This is a diet I have fallen onto out of my efforts to eat cheaper and more vegetarian, to focus on slow-release carbs, legumes, and to choose the cheese with the highest protein content, and the fruits and vegetables with the heftiest nutritional kick. Oh, and I tacked on sugar and wheat at the end of the list to acknowledge my ample consumption of baked goods.
The two families that I tend to repeat daily are:
6 - The Grass Family (oatmeal, rice, wheat, cane sugar)
41 - Legumes (peanut butter, beans, peas)
I think it's safe to say that family 6, the Grass Family, is one that most humans on the planet eat on a daily basis, since rice, wheat, and corn (all Grass; family no. 6) are the world's biggest sources of calories.
5. Eat only foods to which you are not allergic, at first.
This principle is basically to say that with the help of the Rotary Diversified Diet, patients can eventually go back to eating foods to which they were once allergic, by purging their system of that food and foods like it (in the family) on a temporary basis (the four day cycle).
Thoughts and Reservations
My main reservations about this dietary technique, is that humans did not have such a rotational worldly diet throughout our history. Did the hunter gatherers have the same number of allergies as we do now? When berries were ripe, those cave men packed them in for months at a time, not worrying about food family rotations. And as human civilization developed, we built 'food cultures' that were highly based on geography and climate. And who can imagine the French without their complicated sauces, and the Italians without their pasta? Michael Pollan, in his book In Defense of Food, says that Americans lack a food culture to give us guidelines about what to eat. Thus we turn to nutritional and dietary self-help books to tell us what to eat! But the advice seems to change every few years or so.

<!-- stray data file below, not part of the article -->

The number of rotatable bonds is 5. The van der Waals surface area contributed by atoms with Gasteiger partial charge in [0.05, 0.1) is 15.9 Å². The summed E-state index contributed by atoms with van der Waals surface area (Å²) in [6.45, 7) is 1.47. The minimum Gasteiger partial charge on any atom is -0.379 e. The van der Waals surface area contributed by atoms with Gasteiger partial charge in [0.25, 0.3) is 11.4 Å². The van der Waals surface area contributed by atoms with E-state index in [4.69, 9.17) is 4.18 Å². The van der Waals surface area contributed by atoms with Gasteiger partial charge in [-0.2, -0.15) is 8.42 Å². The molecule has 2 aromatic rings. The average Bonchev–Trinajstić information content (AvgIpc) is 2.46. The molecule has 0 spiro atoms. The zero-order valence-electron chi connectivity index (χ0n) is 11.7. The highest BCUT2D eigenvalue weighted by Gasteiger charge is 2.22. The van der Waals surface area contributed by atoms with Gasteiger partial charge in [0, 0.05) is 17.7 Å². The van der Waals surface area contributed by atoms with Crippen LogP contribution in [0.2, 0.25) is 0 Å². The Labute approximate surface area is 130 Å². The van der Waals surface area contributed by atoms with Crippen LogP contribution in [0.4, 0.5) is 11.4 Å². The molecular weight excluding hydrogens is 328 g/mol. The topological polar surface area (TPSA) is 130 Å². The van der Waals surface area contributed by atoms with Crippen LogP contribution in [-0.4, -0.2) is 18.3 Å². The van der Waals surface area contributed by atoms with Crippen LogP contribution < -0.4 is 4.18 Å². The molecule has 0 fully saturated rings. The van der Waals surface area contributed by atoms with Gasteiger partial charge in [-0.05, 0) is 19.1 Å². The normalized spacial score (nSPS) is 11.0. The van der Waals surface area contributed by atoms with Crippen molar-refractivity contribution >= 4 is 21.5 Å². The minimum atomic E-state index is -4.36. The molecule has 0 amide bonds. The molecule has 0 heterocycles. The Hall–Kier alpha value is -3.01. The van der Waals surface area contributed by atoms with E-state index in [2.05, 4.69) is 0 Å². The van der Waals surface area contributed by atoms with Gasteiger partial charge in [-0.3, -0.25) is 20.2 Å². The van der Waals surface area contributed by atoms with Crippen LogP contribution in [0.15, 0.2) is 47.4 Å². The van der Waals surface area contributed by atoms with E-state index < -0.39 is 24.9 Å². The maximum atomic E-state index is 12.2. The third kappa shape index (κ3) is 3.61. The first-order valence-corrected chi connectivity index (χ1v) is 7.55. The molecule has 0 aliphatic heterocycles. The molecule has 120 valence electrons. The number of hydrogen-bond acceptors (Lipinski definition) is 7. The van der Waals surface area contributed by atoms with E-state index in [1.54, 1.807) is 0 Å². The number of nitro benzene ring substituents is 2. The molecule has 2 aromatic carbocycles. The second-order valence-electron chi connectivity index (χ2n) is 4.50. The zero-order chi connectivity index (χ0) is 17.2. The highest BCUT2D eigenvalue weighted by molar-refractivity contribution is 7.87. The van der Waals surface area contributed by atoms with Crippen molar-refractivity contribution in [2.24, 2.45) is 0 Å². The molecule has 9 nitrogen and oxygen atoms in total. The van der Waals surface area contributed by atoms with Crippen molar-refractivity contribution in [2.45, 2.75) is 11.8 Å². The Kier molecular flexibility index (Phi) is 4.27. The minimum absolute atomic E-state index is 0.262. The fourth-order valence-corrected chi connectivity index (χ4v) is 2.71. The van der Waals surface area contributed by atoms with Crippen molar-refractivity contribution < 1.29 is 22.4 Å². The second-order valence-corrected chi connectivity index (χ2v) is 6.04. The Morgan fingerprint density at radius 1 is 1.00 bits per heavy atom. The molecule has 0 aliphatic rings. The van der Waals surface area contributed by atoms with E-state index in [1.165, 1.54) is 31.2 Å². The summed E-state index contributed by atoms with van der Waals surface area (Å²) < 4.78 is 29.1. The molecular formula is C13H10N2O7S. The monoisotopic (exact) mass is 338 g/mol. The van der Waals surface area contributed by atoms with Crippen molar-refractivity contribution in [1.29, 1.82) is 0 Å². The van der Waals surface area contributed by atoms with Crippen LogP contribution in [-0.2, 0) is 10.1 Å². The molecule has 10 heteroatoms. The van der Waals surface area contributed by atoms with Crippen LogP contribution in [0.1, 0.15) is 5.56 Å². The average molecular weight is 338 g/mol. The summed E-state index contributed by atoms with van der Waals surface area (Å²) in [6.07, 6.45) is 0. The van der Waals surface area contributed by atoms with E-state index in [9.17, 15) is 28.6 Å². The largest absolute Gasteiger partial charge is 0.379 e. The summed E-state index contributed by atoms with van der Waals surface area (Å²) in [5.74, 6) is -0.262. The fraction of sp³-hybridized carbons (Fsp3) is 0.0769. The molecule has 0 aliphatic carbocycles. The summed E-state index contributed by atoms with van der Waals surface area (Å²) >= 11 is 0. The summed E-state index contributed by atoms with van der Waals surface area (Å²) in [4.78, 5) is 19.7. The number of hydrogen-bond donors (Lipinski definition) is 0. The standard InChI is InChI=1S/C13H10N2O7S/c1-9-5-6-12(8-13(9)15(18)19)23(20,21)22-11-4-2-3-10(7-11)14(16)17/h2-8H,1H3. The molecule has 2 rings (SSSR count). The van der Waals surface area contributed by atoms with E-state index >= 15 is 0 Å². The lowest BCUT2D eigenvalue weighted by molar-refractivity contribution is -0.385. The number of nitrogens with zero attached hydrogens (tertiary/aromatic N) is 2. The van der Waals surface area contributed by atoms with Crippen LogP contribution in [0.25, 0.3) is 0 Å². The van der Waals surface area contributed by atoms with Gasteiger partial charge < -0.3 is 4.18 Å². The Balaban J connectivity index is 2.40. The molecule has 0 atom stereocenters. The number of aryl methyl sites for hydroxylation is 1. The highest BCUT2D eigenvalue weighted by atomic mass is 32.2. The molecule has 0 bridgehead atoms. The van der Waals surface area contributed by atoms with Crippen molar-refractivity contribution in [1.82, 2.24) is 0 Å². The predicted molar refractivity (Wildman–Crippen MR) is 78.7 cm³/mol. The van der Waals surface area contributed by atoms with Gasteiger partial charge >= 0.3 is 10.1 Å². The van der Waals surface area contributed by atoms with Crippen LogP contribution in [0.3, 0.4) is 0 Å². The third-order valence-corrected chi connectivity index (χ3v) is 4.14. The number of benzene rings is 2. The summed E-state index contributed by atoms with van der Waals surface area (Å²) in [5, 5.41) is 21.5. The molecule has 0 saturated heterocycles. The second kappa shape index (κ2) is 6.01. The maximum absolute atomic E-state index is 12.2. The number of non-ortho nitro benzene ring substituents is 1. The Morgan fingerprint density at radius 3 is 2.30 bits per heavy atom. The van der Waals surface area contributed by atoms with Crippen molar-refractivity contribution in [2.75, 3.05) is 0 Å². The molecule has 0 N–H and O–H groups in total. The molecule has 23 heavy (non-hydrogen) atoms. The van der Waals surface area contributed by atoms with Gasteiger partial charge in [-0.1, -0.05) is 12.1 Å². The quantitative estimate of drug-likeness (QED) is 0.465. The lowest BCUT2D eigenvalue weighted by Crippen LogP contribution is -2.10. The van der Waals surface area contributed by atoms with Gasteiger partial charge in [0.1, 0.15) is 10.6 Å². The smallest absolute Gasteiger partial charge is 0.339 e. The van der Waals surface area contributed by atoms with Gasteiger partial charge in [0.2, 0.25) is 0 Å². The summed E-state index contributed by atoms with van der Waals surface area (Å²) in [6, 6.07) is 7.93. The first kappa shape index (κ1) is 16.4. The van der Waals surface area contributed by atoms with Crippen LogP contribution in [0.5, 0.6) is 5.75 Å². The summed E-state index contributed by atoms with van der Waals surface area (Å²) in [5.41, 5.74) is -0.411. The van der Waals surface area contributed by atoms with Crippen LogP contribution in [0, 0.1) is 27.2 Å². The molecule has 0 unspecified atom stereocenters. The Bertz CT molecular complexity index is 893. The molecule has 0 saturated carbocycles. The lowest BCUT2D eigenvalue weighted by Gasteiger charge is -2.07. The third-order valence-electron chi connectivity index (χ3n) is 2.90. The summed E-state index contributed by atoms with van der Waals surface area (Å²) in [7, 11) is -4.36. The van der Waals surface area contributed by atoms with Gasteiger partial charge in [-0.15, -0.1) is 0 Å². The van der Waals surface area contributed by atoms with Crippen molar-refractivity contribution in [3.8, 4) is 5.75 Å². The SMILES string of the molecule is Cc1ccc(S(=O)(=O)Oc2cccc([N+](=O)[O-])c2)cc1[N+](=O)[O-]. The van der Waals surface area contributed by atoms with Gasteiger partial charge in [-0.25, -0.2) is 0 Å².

In essence, I think diversity of diet and an occasional cleanse of certain foods is healthy. But the quest for what is an optimal, symptom-less diet remains unanswered. Thus, for the time being, I will continue to eat my number 6 Grasses Family diet in daily abundance.
Simone Haruko Smith from San Francisco on June 27, 2012:
Quite the interesting approach, this is! I must admit that when I went from eating just processed foods to a far healthier diet featuring lots of fruits and veggies, my (pretty severe) allergies disappeared.
I'm with you on it not being necessary to eat foods from all around the world, though. That's fun, but not exactly sustainable and certainly not the only solution to a need for a diverse diet.
littlemarkiesmom from The hot, humid South on June 27, 2012:
Great hub with good info! We've been dealing with food allergies with our (almost) 2 year old. Tough stuff! I must say though that I have learned a lot of things through it all, very interesting stuff. Thanks for sharing.
@kelleyward, NOT trying to start an argument or anything of the sort, but I'm curious to know why you would compare something like this to an eating disorder? I know of several people who have extreme reactions to a variety of foods. Why would you not follow a diet like this if it helped you?
kelleyward on June 27, 2012:
My mother in law does this and I think it is very controlling. It severely limits what she can do and I tend to believe it's similar to an eating disorder. I really don't think people can live still have such extreme reactions to so many foods. But that's just my opinion. Thanks for sharing. Kelley